So, we’ve talked about the character arc and the major plot points for your novel. But how about combining that main plot line with the other characters who reside within the story?
If you have used multiple points of view (POV), you need to work out both the emotional arc and the major plot points for all characters who hold their own plot line. Theirs may not be as complex as your protagonist’s, but they must still work under the same story principles - emotional arc, turning points, climax and resolution. If it helps, the plot lines and emotional developments of these more minor characters work rather like fitting in a short (though connected) story into your overall novel plot.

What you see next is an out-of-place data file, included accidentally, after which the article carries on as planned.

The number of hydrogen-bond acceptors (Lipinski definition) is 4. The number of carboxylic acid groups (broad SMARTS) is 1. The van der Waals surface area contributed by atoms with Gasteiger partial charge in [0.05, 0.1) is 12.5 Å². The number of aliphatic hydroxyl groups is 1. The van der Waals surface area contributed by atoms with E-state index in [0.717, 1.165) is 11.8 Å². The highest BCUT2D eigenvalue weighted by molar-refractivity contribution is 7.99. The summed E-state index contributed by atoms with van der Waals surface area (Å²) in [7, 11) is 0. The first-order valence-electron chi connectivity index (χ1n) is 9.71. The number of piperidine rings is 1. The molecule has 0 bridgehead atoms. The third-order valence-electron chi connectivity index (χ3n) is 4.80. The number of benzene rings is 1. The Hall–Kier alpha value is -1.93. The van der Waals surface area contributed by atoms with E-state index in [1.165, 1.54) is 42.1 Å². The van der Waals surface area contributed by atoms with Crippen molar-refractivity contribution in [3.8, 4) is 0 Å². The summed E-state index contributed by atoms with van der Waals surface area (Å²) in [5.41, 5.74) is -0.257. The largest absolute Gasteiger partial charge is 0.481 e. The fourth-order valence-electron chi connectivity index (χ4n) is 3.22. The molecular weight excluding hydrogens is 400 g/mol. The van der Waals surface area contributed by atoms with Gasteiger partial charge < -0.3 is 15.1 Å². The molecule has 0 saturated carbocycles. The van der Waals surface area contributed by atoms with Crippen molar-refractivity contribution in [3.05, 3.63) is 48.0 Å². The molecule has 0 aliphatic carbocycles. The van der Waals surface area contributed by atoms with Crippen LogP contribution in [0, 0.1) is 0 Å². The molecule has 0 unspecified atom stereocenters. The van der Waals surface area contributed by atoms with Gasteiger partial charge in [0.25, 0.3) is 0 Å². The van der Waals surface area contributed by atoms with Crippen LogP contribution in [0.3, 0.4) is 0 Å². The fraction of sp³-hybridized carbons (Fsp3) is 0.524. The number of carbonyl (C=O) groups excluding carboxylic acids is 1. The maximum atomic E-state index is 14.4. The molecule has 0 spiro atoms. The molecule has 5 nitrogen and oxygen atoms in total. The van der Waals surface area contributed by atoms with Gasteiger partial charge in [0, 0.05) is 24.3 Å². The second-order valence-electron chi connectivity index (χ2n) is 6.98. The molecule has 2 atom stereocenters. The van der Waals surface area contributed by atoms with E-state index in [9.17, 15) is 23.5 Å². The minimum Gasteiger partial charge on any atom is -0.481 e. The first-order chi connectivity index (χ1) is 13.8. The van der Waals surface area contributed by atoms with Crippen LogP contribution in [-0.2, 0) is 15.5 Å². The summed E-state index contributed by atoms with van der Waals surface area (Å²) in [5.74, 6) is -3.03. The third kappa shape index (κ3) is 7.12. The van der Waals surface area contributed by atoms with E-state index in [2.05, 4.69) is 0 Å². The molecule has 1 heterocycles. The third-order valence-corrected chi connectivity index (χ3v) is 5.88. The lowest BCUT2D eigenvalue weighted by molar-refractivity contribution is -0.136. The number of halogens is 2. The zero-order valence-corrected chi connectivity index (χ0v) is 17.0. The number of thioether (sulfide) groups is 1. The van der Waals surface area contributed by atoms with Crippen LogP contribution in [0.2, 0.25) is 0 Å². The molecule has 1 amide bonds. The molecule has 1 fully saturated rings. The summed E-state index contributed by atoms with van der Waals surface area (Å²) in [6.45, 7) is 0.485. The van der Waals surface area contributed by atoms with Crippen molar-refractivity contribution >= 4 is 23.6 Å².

Often, their climatic scenes will combine with and add tension to your protagonist’s climax. Usually, the use of multiple POVs provides sub-plots (so be wary how many you use as, the more there are, the more complicated it is working it all out.) So…
9.) First consider your principle POV character. In addition to the arc and the four main plot arenas, can you identify their main story goals for each section? Story goals will change but are always in pursuit of the over-arcing plot goal, while often setting into motion increasing story stakes.
What usually happens in a story is that once the protagonist enters into the new and unusual world of the main story -- after the first major turning point -- their new goal becomes a matter of survival and the real story stakes are established.
So, a couple of examples: In Girl with a Pearl Earring, Griet’s initial goal is to keep her head down and do a good job at her new employers’ home so that she can earn money to feed her struggling family. Once she enters this new environment it is clear that she is unwelcome by several members of the household, who would jump on